A federal agency is coming for Amazon over its anti-union bullying tactics

National Labor Relations Board says Amazon unlawfully confiscated union literature from an employee in New Jersey, and wants an election redo in Alabama.

LEEDS, ENGLAND - MAY 27: A general view outside an Amazon UK Services Ltd Warehouse at Leeds Distrib...
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The National Labor Relations Board, an independent agency within the federal government tasked with enforcing U.S. labor law, says that Amazon illegally interfered with union drives at two of its warehouses.

One of the union elections was defeated at a warehouse in Bessemer, Alabama. An NLRB officer says that the high-profile election there should be run again, as the agency claims that Amazon illegally discouraged union organizing by pushing for the ballot box to be placed outside the warehouse, which could scare some workers to not vote out of fear of retaliation.

Fear tactics — In the other case, the NLRB is seeking penalties against Amazon in New Jersey, where it says that the company illegally prohibited a worker from distributing pro-union literature in a break room. Speaking to Vice, a warehouse worker said he was distributing leaflets that Amazon was required to post after violating workers’ union rights when a security guard approached him and confiscated the material. Workers there are pushing for a union after the defeat in Alabama.

Amazon was found requiring workers in Alabama to attend mandatory informational meetings where it could discourage the efforts. It stopped doing those following scrutiny, but in New Jersey, it continues to use aggressive tactics like sending text messages to workers that say, “Don’t be misled by union organizers wearing vests.” It also uses signage in bathrooms and other places to display anti-union talking points.

The NLRB also says that union organizers in New Jersey meet most weeks for a barbecue outside the warehouse, and that Amazon tries to intimidate them by sending out security guards to take photos of the gatherings. It is illegal for employers to interfere with or retaliate against workers involved in union activity, including by surveilling or even creating an impression of surveillance.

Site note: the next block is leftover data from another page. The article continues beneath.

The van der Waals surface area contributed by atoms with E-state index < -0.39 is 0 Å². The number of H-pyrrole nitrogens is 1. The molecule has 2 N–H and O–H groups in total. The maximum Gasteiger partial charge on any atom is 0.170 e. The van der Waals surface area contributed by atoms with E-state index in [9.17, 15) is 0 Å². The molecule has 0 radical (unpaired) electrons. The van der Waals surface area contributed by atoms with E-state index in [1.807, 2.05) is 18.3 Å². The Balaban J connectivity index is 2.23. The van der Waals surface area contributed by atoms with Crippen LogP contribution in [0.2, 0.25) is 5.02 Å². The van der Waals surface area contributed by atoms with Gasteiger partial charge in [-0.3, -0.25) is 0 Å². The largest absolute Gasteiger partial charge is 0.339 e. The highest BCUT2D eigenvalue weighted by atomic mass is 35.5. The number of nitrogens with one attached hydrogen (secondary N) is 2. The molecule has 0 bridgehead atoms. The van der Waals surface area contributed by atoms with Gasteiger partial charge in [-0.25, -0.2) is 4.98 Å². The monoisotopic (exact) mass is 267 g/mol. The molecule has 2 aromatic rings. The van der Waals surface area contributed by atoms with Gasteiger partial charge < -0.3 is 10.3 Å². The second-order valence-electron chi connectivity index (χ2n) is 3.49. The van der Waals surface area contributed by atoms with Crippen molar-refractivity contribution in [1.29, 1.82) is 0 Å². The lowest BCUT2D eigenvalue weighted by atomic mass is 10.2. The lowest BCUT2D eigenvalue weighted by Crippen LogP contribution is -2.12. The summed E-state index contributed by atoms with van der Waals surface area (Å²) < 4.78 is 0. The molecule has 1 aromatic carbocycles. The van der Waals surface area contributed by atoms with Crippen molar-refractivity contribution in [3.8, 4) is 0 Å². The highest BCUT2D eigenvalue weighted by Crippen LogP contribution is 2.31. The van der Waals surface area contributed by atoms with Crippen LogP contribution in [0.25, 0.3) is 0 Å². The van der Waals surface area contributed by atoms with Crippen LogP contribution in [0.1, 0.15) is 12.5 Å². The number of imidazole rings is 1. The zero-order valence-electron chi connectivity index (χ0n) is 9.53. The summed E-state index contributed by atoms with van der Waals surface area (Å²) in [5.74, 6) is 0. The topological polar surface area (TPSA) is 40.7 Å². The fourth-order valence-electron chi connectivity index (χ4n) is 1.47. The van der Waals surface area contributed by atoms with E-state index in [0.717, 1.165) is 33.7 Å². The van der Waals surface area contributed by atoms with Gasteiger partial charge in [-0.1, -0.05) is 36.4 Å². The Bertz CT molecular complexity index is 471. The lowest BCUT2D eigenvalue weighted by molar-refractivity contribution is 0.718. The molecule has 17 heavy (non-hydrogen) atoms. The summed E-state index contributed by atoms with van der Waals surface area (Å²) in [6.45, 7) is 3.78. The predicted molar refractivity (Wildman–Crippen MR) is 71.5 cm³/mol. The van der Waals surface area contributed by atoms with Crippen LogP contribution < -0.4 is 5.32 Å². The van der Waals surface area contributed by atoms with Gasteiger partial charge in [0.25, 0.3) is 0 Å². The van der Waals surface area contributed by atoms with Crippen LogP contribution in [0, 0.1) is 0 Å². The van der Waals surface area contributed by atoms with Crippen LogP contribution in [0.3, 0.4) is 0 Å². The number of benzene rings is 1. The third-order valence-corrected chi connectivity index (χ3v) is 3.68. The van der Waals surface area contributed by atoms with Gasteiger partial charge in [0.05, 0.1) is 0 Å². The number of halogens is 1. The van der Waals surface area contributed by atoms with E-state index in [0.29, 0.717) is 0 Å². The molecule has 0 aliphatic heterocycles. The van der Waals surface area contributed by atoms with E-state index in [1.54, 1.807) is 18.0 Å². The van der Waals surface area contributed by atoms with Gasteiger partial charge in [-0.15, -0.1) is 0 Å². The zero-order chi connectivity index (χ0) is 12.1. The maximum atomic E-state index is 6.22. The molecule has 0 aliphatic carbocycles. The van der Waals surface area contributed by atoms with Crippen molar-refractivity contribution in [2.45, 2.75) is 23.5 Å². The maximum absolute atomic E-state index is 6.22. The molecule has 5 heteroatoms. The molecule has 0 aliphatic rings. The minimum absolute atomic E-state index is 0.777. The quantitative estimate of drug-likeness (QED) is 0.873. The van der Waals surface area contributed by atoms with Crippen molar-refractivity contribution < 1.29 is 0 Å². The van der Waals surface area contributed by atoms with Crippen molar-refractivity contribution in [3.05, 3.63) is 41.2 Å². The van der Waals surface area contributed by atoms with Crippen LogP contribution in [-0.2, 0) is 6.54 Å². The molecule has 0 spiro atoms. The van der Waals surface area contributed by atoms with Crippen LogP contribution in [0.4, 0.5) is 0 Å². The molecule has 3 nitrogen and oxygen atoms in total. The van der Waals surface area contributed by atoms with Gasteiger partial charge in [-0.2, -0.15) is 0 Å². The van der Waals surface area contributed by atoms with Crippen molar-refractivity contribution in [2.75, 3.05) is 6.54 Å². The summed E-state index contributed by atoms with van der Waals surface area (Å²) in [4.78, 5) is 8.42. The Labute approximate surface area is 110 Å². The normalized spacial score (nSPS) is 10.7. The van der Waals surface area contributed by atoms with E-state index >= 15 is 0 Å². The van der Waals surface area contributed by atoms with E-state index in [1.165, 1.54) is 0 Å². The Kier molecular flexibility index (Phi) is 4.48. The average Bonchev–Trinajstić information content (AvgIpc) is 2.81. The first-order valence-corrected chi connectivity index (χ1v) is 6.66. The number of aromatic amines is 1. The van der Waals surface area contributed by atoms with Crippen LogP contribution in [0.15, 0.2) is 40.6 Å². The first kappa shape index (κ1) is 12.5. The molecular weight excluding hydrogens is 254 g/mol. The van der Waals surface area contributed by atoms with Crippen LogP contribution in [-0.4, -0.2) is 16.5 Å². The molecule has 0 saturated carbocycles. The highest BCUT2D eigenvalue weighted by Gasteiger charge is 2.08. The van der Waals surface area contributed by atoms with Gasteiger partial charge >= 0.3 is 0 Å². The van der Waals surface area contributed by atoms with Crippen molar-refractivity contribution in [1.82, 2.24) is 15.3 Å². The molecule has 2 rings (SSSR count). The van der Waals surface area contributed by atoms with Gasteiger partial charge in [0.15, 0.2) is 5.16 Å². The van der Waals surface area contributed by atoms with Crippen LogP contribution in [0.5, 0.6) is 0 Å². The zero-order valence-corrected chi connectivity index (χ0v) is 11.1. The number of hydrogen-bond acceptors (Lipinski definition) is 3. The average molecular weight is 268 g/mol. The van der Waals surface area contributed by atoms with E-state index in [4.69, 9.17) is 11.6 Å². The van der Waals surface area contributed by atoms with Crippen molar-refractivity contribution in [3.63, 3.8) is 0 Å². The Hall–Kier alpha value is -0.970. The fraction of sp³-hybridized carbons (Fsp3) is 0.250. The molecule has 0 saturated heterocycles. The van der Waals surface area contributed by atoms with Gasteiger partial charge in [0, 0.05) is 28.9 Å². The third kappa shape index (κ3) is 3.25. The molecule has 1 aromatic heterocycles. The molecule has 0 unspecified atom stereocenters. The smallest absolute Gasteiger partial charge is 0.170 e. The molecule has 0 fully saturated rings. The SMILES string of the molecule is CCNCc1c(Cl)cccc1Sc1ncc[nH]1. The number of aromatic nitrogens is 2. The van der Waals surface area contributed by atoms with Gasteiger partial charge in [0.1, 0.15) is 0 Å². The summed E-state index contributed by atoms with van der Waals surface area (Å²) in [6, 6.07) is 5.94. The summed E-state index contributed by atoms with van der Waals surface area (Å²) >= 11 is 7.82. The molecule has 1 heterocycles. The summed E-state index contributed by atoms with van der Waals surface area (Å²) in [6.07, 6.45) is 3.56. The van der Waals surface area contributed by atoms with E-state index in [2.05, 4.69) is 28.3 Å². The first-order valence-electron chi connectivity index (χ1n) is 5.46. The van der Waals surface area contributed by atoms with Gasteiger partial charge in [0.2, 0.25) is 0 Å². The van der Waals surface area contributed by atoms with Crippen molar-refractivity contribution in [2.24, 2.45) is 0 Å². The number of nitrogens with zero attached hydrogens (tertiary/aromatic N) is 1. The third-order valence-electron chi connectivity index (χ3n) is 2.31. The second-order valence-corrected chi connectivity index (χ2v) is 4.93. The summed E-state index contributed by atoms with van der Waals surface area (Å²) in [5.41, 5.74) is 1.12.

Unions — Amazon has used the common talking points to argue against unions, saying that labor organizations only want to take fees from them in exchange for little help. But that belies the fact that unions were historically accountable for some of the greatest wage increases before union-busting became a thing during the Reagan administration. A large body of work documents that unions raise the wages of their members relative to non-union, and the erosion of unions over the years has directly contributed to wage stagnation. Unions can also bargain for better treatment in the workplace so that workers, for instance, don’t need to pee in bottles or take breaks inside what’s effectively a soundproof box for crying.

Amazon workers may fear being fired if they try and unionize, and worry they may struggle to find another job that pays similarly. That’s essentially the story of how unions died after President Reagan fired the country’s air traffic controllers during a union protest. Workers’ wages haven’t kept up with inflation, and they have little leverage to negotiate.

For Amazon, of course, this is a good deal. Unions are antithetical to its model of monitoring workers closely and maximizing efficiency by essentially working them like robots. Organized labor would threaten that because workers could protest against its actions and have more protection from sudden firings.

But Amazon told Vice that workers in Alabama actually prefer to have a direct relationship with their managers rather than going through a union for labor negotiations.

“Our employees had a chance to be heard during a noisy time when all types of voices were weighing into the national debate, and at the end of the day, they voted overwhelmingly in favor of a direct connection with their managers and the company. Their voice should be heard above all else, and we plan to appeal to ensure that happens.”